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Winsock Networking Tutorial (C++)

Winsock Networking Tutorial (C++)

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Published by river_11576
Winsock Network C++ Programming Tutorial
Winsock Network C++ Programming Tutorial

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Published by: river_11576 on Jul 23, 2010
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Networking introduction
First I will give you an introduction to basic networking principles and terms. Anyone with internetaccess will have some knowledge about networks, servers, clients, but to ensure you know enoughto program with it I've included this chapter. You won't need all the details mentioned here whenprogramming winsock, but it's good to know something about the underlying techniques.
1. Networks and protocols
You probably already know what a network is, it's a collection of computers connected to eachother so they can exchange data. There are several types of networks, such as LANs (Local AreaNetwork), WANs (Wide Area Network) and of course the internet. To ensure that all traffic is goingsmoothly, networks rely on protocols:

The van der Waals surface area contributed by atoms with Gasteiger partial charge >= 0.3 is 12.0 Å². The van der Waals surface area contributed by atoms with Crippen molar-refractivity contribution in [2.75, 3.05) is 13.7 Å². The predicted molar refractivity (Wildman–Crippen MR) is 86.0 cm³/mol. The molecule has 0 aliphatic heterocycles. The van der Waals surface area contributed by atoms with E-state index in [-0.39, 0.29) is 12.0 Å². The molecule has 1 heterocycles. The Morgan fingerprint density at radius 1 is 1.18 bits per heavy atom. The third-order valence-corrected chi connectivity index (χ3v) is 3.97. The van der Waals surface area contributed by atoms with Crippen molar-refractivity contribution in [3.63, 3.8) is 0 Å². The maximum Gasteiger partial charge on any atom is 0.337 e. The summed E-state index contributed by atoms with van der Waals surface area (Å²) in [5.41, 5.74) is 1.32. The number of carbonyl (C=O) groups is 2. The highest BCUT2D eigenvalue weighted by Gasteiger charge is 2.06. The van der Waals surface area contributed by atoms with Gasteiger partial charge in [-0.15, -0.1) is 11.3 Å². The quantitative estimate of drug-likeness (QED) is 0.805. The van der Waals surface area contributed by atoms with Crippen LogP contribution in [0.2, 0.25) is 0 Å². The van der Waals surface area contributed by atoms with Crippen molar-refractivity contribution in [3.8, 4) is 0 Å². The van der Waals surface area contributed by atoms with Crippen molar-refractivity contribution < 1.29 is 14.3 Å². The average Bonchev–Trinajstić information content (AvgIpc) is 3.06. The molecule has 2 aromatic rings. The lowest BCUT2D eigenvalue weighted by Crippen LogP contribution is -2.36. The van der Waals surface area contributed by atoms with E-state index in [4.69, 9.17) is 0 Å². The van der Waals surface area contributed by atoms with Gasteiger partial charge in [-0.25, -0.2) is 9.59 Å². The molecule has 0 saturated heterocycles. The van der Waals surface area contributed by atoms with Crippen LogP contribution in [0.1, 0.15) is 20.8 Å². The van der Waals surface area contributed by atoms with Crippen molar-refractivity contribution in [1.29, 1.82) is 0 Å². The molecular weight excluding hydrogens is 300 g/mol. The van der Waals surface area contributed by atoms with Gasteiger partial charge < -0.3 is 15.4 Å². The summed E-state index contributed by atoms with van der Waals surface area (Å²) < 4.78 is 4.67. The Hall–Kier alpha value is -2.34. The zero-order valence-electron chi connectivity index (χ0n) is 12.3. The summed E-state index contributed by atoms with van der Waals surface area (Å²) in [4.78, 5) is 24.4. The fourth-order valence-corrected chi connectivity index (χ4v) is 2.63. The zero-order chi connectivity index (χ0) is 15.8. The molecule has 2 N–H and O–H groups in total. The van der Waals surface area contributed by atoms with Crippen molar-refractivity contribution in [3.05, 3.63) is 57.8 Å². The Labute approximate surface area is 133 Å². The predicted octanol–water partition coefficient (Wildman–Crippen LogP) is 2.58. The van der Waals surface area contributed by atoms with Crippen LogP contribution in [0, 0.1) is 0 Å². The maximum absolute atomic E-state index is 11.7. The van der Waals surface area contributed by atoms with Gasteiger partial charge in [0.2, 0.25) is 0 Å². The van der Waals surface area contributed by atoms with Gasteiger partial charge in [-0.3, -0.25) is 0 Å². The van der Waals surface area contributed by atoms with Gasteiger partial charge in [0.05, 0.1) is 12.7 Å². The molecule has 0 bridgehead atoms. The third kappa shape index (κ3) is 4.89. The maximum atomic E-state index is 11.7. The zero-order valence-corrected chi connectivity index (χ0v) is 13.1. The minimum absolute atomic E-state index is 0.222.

A protocol is a set of rules describing the format in which data is transmittedover a network.
As stated in the information box above, a protocol describes how to communicate over a network.It can be compared with a human language: at the lowest level nearly everyone can make andhear sounds (compare: electronic signals) but people won't understand each other unless theyspeak a according to a specific language they both understand (compare: protocol).
2. Ethernet
Networks rely on several
protocol layers
, each one having its own task in the communicationprocess. A very commonly used configuration is the ethernet LAN with TCP/IP. In ethernet LANs,computers can be connected using coaxial, twisted pair (UTP) or optic fiber cables. Nowadays, formost networks, UTP cables are used. WANs and the internet (partly a combination of many WANs)use many of the techniques used in ethernet LANs, so I will discuss ethernet LAN technology first.
The lowest layer of ethernet is the hardware level, called the
Media Access Layer